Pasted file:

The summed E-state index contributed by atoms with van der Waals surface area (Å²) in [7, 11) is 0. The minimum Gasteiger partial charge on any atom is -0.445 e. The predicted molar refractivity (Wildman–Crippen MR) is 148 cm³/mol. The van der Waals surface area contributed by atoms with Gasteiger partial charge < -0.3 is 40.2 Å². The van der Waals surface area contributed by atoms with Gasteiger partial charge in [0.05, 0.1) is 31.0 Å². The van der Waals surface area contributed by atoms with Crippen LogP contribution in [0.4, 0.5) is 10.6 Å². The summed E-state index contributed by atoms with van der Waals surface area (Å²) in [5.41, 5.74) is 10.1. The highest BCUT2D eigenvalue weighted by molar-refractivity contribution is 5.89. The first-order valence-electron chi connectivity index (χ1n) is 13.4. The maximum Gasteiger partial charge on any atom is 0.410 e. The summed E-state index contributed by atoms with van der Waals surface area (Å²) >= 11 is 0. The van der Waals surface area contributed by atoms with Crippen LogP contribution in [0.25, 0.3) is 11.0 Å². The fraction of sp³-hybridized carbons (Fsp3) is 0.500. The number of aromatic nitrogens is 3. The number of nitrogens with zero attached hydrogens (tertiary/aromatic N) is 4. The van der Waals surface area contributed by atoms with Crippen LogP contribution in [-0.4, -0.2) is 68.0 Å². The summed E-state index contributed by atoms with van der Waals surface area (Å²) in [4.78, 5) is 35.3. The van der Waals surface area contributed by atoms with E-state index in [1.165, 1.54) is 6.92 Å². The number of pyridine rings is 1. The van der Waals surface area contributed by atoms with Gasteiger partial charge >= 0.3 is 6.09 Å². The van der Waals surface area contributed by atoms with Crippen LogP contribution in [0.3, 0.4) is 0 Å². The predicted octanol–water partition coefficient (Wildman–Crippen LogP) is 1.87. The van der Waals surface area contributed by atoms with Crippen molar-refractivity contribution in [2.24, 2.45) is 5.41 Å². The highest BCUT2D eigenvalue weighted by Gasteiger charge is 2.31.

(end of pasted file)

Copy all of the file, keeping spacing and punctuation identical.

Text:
The summed E-state index contributed by atoms with van der Waals surface area (Å²) in [7, 11) is 0. The minimum Gasteiger partial charge on any atom is -0.445 e. The predicted molar refractivity (Wildman–Crippen MR) is 148 cm³/mol. The van der Waals surface area contributed by atoms with Gasteiger partial charge < -0.3 is 40.2 Å². The van der Waals surface area contributed by atoms with Gasteiger partial charge in [0.05, 0.1) is 31.0 Å². The van der Waals surface area contributed by atoms with Crippen LogP contribution in [0.4, 0.5) is 10.6 Å². The summed E-state index contributed by atoms with van der Waals surface area (Å²) in [5.41, 5.74) is 10.1. The highest BCUT2D eigenvalue weighted by molar-refractivity contribution is 5.89. The first-order valence-electron chi connectivity index (χ1n) is 13.4. The maximum Gasteiger partial charge on any atom is 0.410 e. The summed E-state index contributed by atoms with van der Waals surface area (Å²) >= 11 is 0. The van der Waals surface area contributed by atoms with Crippen LogP contribution in [0.25, 0.3) is 11.0 Å². The fraction of sp³-hybridized carbons (Fsp3) is 0.500. The number of aromatic nitrogens is 3. The number of nitrogens with zero attached hydrogens (tertiary/aromatic N) is 4. The van der Waals surface area contributed by atoms with Crippen LogP contribution in [-0.4, -0.2) is 68.0 Å². The summed E-state index contributed by atoms with van der Waals surface area (Å²) in [4.78, 5) is 35.3. The van der Waals surface area contributed by atoms with E-state index in [1.165, 1.54) is 6.92 Å². The number of pyridine rings is 1. The van der Waals surface area contributed by atoms with Gasteiger partial charge >= 0.3 is 6.09 Å². The van der Waals surface area contributed by atoms with Crippen LogP contribution in [0.3, 0.4) is 0 Å². The predicted octanol–water partition coefficient (Wildman–Crippen LogP) is 1.87. The van der Waals surface area contributed by atoms with Crippen molar-refractivity contribution in [2.24, 2.45) is 5.41 Å². The highest BCUT2D eigenvalue weighted by Gasteiger charge is 2.31.